Nice work on the Stopped Motion and/or Motion blur shots. Seems we have quite a lot of birders out there reading this blog since the majority of our entries were bird themed. No worries though, I’m hip with the birder crowd, I might even have the Audubon Bird Guide App on my iPhone and I just might even find myself snapping hummingbird pics out my living room window from time to time. 😉
Here are my stand-out choices and remember there aren’t any winners or losers, I just pick a few and ramble on about why I like them etc. These four shots will be published in the April 14th. edition of The Kitsap Sun.
So your mission was to show me your best example of a photograph emphasizing Stopped Motion or Motion Blur. Yes, all photography is stopping motion and capturing that split second or longer on film, but I was looking for peak frozen in the air, water, sand etc. action. On the flip side I wanted to see a photograph emphasizing motion in which the subject photographed looked blurred or smeared along the direction of relative motion.
“Untitled” by Raelene Wolfe
There were a lot of hummingbird photos entered, which is to be expected because hummingbirds make great photos whether they are frozen in motion or captured as a blur as they zoom past. This photo of Raelene’s is just beautiful! The composition is perfect, the colors are stunning and the motion blur of the little bird’s wings is just enough to be noticed yet not so blurry that it distracts from the head of the bird which is sharp and in perfect focus.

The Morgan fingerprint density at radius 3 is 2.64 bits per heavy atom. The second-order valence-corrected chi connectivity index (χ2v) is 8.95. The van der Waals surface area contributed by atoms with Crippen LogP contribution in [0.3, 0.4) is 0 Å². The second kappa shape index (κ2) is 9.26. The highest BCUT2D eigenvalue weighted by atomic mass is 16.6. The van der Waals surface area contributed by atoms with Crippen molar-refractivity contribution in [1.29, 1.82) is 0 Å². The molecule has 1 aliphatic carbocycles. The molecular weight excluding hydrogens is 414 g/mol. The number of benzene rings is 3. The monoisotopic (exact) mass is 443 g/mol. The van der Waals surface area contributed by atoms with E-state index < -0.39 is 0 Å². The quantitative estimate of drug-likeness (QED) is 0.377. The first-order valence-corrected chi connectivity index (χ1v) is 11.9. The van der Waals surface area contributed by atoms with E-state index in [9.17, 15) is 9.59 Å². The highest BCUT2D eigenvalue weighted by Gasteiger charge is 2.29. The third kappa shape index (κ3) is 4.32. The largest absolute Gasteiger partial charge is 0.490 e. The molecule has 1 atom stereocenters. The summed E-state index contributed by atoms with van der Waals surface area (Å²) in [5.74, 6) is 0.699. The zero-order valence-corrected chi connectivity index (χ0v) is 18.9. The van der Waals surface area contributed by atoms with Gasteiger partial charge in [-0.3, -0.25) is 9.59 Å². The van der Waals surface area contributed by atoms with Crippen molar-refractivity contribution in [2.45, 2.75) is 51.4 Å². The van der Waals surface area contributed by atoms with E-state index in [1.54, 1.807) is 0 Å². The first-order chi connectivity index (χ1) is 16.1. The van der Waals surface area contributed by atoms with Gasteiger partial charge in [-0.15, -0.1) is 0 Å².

“Searching For Lunch” by Jack C. Harpel
I think this is a fabulous example of a photograph emphasizing stopped motion. You’ve got the bird right in the middle of his dive, so much in the middle of the action that in my head I hear “Bloop” which to me is the cartoon-like noise that the birds make when they dive into water.
“Coho Spawning” by David Kimble
This is a beautiful picture of a salmon swimming up stream. The colors are gorgeous and I like how the fish fills the frame diagonally. As an example of stopped motion this photo is great because the fish is tack sharp in the middle of his journey but the viewer also gets a tiny bit of motion blur in the water which portrays the feeling of motion in a frame full of frozen action.
“Fish Ladder, Anchorage, Alaska” by Jake Dalzell
There is something so very relaxing about photos of rushing water utilizing motion blur. Granted this scene looks really really cold, which doesn’t seem all that relaxing, but it’s a great shot with wonderful composition and the color scheme of blues and whites really set the cold wintry scene.